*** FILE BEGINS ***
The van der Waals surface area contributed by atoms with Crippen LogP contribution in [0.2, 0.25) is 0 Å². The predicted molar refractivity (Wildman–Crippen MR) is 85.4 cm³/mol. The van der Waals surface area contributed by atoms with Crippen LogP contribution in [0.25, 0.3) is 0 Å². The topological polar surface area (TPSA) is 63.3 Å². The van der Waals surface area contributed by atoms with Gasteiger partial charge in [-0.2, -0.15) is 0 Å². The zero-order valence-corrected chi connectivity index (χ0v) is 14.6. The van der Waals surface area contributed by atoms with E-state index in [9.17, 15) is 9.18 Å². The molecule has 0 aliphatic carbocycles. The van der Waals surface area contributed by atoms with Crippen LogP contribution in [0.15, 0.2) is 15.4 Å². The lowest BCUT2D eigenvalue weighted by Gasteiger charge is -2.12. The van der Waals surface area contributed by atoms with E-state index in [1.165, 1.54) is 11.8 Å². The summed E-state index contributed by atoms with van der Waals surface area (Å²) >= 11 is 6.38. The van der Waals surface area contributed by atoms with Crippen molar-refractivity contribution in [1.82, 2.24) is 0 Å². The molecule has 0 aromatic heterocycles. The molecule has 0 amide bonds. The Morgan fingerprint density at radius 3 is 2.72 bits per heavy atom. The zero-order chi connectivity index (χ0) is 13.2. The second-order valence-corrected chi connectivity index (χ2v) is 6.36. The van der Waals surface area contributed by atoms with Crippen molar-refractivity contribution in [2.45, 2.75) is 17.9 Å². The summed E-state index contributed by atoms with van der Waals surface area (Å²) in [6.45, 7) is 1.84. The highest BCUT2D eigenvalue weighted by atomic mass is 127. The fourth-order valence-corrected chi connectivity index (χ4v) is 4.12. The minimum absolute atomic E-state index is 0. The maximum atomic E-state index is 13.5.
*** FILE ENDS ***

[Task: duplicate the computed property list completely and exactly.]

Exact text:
The van der Waals surface area contributed by atoms with Crippen LogP contribution in [0.2, 0.25) is 0 Å². The predicted molar refractivity (Wildman–Crippen MR) is 85.4 cm³/mol. The van der Waals surface area contributed by atoms with Crippen LogP contribution in [0.25, 0.3) is 0 Å². The topological polar surface area (TPSA) is 63.3 Å². The van der Waals surface area contributed by atoms with Gasteiger partial charge in [-0.2, -0.15) is 0 Å². The zero-order valence-corrected chi connectivity index (χ0v) is 14.6. The van der Waals surface area contributed by atoms with E-state index in [9.17, 15) is 9.18 Å². The molecule has 0 aliphatic carbocycles. The van der Waals surface area contributed by atoms with Crippen LogP contribution in [0.15, 0.2) is 15.4 Å². The lowest BCUT2D eigenvalue weighted by Gasteiger charge is -2.12. The van der Waals surface area contributed by atoms with E-state index in [1.165, 1.54) is 11.8 Å². The summed E-state index contributed by atoms with van der Waals surface area (Å²) >= 11 is 6.38. The van der Waals surface area contributed by atoms with Crippen molar-refractivity contribution in [1.82, 2.24) is 0 Å². The molecule has 0 aromatic heterocycles. The molecule has 0 amide bonds. The Morgan fingerprint density at radius 3 is 2.72 bits per heavy atom. The zero-order chi connectivity index (χ0) is 13.2. The second-order valence-corrected chi connectivity index (χ2v) is 6.36. The van der Waals surface area contributed by atoms with Crippen molar-refractivity contribution in [2.45, 2.75) is 17.9 Å². The summed E-state index contributed by atoms with van der Waals surface area (Å²) in [6.45, 7) is 1.84. The highest BCUT2D eigenvalue weighted by atomic mass is 127. The fourth-order valence-corrected chi connectivity index (χ4v) is 4.12. The minimum absolute atomic E-state index is 0. The maximum atomic E-state index is 13.5.